by E. Kristin Anderson
E. Kristin Anderson is a poet and glitter enthusiast living mostly at a Starbucks somewhere in Austin, Texas. A Connecticut College alumna with a B.A. in classical studies, Kristin’s work has appeared in many magazines and anthologies, including The Texas Review, The Pinch, Barrelhouse Online, Queen Mob’s Teahouse, and FreezeRay Poetry. She is the editor of Come as You Are, an anthology of writing on 90s pop culture (Anomalous Press) and is the author of nine chapbooks of poetry including Pray Pray Pray: Poems I wrote to Prince in the middle of the night (Porkbelly Press), Fire in the Sky (Grey Book Press), 17 seventeen XVII (Grey Book Press), and Behind, All You’ve Got (Semiperfect Press, forthcoming). Kristin is an assistant poetry editor at The Boiler and an editorial assistant at Sugared Water. Once upon a time she worked the night shift at The New Yorker. Find her online at EKristinAnderson.com and on twitter at @ek_anderson.
Even in the Monotony of Hallucination I Know to Believe in the Evil of Men
(after The X-Files)
Late at night I check my phone again and again for new messages. I bloody
my lip and lose the glitter of myself between my teeth. I am the wrong
kind of ugly I know but this isn’t a negotiation. Fear is an infection,
Doctor Scully, or perhaps it is an insect bite. First men take our blood
second they haunt us shouting until we acquiesce to certain ghosts.
The conspiracy here is who gets to say who the actual people actually are
and they too fail to peel away from mediocrity— just another sweaty man
solving his problems with another gun. Put him on TV. Let him sing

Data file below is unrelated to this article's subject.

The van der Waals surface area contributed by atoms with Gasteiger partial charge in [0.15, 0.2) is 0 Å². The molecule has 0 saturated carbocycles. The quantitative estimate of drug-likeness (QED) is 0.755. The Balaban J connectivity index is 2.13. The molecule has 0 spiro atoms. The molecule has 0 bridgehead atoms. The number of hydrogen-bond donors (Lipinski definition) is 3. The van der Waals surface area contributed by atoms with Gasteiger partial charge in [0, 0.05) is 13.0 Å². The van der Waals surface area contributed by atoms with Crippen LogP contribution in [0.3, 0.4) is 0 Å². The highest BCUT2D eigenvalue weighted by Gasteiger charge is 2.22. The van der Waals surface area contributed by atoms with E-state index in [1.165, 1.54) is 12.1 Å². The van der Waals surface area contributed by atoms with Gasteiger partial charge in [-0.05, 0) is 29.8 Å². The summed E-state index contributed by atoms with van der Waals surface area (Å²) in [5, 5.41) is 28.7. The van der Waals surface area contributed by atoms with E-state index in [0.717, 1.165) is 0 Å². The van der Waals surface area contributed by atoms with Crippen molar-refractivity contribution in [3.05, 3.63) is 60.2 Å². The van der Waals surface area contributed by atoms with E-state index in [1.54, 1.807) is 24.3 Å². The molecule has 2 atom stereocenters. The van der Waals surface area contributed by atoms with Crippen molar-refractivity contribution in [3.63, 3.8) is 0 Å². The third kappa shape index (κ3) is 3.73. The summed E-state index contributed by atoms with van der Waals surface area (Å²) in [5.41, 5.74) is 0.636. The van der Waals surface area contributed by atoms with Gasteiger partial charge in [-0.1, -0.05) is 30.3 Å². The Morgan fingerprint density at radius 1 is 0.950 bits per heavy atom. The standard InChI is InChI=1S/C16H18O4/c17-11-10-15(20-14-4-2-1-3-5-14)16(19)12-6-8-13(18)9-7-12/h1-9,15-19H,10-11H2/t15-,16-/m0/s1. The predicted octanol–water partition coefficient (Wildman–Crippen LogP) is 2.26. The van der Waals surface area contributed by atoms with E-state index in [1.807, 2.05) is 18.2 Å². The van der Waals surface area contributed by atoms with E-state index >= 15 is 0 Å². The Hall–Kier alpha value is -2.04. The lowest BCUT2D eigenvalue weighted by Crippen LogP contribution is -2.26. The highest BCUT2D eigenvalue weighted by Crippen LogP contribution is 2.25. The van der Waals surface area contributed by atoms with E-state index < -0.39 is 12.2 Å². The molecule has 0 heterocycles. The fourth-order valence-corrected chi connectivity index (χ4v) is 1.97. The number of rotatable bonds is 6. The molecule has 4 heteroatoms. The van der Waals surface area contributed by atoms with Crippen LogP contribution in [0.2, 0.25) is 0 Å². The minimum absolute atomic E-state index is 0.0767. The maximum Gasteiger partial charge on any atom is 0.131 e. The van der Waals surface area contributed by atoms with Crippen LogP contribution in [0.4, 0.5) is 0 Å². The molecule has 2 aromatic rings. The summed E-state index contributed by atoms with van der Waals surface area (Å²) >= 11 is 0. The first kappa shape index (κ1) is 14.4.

on the radio. And we are all changed— hypnotized by the inevitable
violence we’re expected to expect. I bloody my hands. The soul is not
harvestable and I bury mine in my thighs. Paranoia from lack of sleep
is a poor excuse— I never sleep anymore and when I do I struggle to wake up
stuck in sleep paralysis watching a monster at the window in the dark. But
Scully, I know you know this: The monsters we need to watch are the ones
that hide in the light. Sometimes truth leaves in a body bag. And there is no
I told you so because nobody cares. Pale-faced and altered, Scully,
the autopsy is everything we have: same liver same heart same ribs
same toes to tag blue in the freezer. In twenty-four hours we’ll still be able
to find the lie. In twenty-four hours our minds are still clear and we listen
for another automatic weapon in its seduction of another mediocre man
trying prove to us that he exists. As if we don’t already know.
The Bats Are Coming from the River and This Latitude Is My Only Ever Safety
(after The X-Files)
I’m marked now. I know this. The men who know the dead
have told me so and it’s true. Still I will not mollify all those who would
hold their whole selves in front of us who tell us to go home and
lock the doors on a dark and stormy night. Agent Scully carries a gun
and a flashlight— I carry the teeth in my mouth. I’m not here to be
a curiosity. I hand you back your Occam’s razor and it slices your palm.
Behold: You too can bleed. Isolated I leave scratches in the wood
with my fingernails clinging to the softness inside myself. Tonight
is a pink scar. This mystery leaves only a footprint. Follow the evidence
identify the markings left by a human mouth. And assumption
is the problem. We are animals and Scully has walked more cemeteries
than any animal is meant to walk. Still we make leaps. We
extend our bodies into the rain because we’re here to work not to allay
anyone’s fears. Check under your own bed. Peek into your attic and
see what what’s hanging from the rafters. My ceiling will always be stars
even indoors and I let an echo come to me. My monster spreads its wings
and you’re not welcome here. I take Scully into my left ventricle and
we’re so far-out and I walk us over consecrated earth our mouths
bloody and wild to breathe this air. This is how fear becomes obsession.
This is how woman becomes ritual. Finger by finger we count you out.